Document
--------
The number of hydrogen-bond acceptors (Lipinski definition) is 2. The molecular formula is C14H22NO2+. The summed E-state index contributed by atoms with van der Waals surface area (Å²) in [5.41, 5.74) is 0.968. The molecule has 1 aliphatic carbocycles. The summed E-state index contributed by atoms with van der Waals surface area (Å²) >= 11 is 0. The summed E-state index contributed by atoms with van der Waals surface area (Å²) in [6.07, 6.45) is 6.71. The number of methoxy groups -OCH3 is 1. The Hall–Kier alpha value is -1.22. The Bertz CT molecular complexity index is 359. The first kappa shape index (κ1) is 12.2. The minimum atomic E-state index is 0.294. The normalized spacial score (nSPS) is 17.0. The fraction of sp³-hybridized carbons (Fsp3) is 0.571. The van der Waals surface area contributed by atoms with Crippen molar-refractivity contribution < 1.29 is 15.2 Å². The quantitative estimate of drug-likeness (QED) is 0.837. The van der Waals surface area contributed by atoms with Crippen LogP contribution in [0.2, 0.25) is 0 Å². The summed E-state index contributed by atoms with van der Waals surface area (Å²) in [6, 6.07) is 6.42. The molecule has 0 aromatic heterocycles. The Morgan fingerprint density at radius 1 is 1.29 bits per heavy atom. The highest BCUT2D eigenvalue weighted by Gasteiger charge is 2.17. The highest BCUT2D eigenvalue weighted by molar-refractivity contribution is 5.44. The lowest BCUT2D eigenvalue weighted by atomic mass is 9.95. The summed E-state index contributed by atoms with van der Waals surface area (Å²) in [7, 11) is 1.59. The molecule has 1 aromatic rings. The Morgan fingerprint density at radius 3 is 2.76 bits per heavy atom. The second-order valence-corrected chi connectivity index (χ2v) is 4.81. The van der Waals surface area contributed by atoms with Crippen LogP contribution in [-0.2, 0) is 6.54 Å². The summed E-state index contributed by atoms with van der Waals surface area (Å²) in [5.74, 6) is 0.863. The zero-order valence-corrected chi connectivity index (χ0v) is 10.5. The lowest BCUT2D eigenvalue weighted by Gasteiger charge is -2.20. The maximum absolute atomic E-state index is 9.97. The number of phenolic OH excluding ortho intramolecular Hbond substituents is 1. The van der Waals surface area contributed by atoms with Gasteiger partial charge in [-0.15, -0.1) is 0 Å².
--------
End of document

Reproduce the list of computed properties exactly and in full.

The number of hydrogen-bond acceptors (Lipinski definition) is 2. The molecular formula is C14H22NO2+. The summed E-state index contributed by atoms with van der Waals surface area (Å²) in [5.41, 5.74) is 0.968. The molecule has 1 aliphatic carbocycles. The summed E-state index contributed by atoms with van der Waals surface area (Å²) >= 11 is 0. The summed E-state index contributed by atoms with van der Waals surface area (Å²) in [6.07, 6.45) is 6.71. The number of methoxy groups -OCH3 is 1. The Hall–Kier alpha value is -1.22. The Bertz CT molecular complexity index is 359. The first kappa shape index (κ1) is 12.2. The minimum atomic E-state index is 0.294. The normalized spacial score (nSPS) is 17.0. The fraction of sp³-hybridized carbons (Fsp3) is 0.571. The van der Waals surface area contributed by atoms with Crippen molar-refractivity contribution < 1.29 is 15.2 Å². The quantitative estimate of drug-likeness (QED) is 0.837. The van der Waals surface area contributed by atoms with Crippen LogP contribution in [0.2, 0.25) is 0 Å². The summed E-state index contributed by atoms with van der Waals surface area (Å²) in [6, 6.07) is 6.42. The molecule has 0 aromatic heterocycles. The Morgan fingerprint density at radius 1 is 1.29 bits per heavy atom. The highest BCUT2D eigenvalue weighted by Gasteiger charge is 2.17. The highest BCUT2D eigenvalue weighted by molar-refractivity contribution is 5.44. The lowest BCUT2D eigenvalue weighted by atomic mass is 9.95. The summed E-state index contributed by atoms with van der Waals surface area (Å²) in [7, 11) is 1.59. The molecule has 1 aromatic rings. The Morgan fingerprint density at radius 3 is 2.76 bits per heavy atom. The second-order valence-corrected chi connectivity index (χ2v) is 4.81. The van der Waals surface area contributed by atoms with Crippen LogP contribution in [-0.2, 0) is 6.54 Å². The summed E-state index contributed by atoms with van der Waals surface area (Å²) in [5.74, 6) is 0.863. The zero-order valence-corrected chi connectivity index (χ0v) is 10.5. The lowest BCUT2D eigenvalue weighted by Gasteiger charge is -2.20. The maximum absolute atomic E-state index is 9.97. The number of phenolic OH excluding ortho intramolecular Hbond substituents is 1. The van der Waals surface area contributed by atoms with Gasteiger partial charge in [-0.15, -0.1) is 0 Å².